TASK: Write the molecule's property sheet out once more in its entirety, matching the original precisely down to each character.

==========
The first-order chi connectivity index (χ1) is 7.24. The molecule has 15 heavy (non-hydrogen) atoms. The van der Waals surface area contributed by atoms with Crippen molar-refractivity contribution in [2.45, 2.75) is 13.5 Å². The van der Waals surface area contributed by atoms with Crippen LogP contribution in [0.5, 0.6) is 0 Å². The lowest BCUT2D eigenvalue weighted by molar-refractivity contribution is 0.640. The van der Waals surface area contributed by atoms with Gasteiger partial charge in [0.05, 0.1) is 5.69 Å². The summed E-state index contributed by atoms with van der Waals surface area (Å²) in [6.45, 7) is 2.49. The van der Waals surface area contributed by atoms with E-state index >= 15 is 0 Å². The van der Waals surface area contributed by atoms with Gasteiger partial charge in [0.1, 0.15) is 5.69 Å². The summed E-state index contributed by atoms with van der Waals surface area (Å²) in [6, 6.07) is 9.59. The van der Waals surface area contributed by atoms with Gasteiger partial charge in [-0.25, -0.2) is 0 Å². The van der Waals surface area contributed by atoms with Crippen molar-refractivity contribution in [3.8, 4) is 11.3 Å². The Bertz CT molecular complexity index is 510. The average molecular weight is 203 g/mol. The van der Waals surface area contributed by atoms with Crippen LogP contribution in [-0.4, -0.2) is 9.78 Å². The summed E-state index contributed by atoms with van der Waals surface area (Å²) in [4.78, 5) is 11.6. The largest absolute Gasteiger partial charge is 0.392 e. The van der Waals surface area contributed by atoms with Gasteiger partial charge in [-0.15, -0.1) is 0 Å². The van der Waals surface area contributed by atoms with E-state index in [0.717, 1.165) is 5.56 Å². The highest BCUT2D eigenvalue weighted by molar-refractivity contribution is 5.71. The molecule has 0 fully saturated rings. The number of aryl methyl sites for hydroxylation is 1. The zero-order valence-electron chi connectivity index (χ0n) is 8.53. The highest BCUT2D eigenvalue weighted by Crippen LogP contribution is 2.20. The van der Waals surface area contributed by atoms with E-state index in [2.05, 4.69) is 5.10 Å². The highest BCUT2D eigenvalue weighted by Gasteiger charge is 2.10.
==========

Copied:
The first-order chi connectivity index (χ1) is 7.24. The molecule has 15 heavy (non-hydrogen) atoms. The van der Waals surface area contributed by atoms with Crippen molar-refractivity contribution in [2.45, 2.75) is 13.5 Å². The van der Waals surface area contributed by atoms with Crippen LogP contribution in [0.5, 0.6) is 0 Å². The lowest BCUT2D eigenvalue weighted by molar-refractivity contribution is 0.640. The van der Waals surface area contributed by atoms with Gasteiger partial charge in [0.05, 0.1) is 5.69 Å². The summed E-state index contributed by atoms with van der Waals surface area (Å²) in [6.45, 7) is 2.49. The van der Waals surface area contributed by atoms with E-state index >= 15 is 0 Å². The van der Waals surface area contributed by atoms with Gasteiger partial charge in [0.1, 0.15) is 5.69 Å². The summed E-state index contributed by atoms with van der Waals surface area (Å²) in [6, 6.07) is 9.59. The van der Waals surface area contributed by atoms with Gasteiger partial charge in [-0.25, -0.2) is 0 Å². The van der Waals surface area contributed by atoms with Crippen molar-refractivity contribution in [3.8, 4) is 11.3 Å². The Bertz CT molecular complexity index is 510. The average molecular weight is 203 g/mol. The van der Waals surface area contributed by atoms with Crippen LogP contribution in [-0.4, -0.2) is 9.78 Å². The summed E-state index contributed by atoms with van der Waals surface area (Å²) in [4.78, 5) is 11.6. The largest absolute Gasteiger partial charge is 0.392 e. The van der Waals surface area contributed by atoms with Gasteiger partial charge in [-0.15, -0.1) is 0 Å². The van der Waals surface area contributed by atoms with E-state index in [0.717, 1.165) is 5.56 Å². The highest BCUT2D eigenvalue weighted by molar-refractivity contribution is 5.71. The molecule has 0 fully saturated rings. The number of aryl methyl sites for hydroxylation is 1. The zero-order valence-electron chi connectivity index (χ0n) is 8.53. The highest BCUT2D eigenvalue weighted by Crippen LogP contribution is 2.20. The van der Waals surface area contributed by atoms with E-state index in [2.05, 4.69) is 5.10 Å². The highest BCUT2D eigenvalue weighted by Gasteiger charge is 2.10.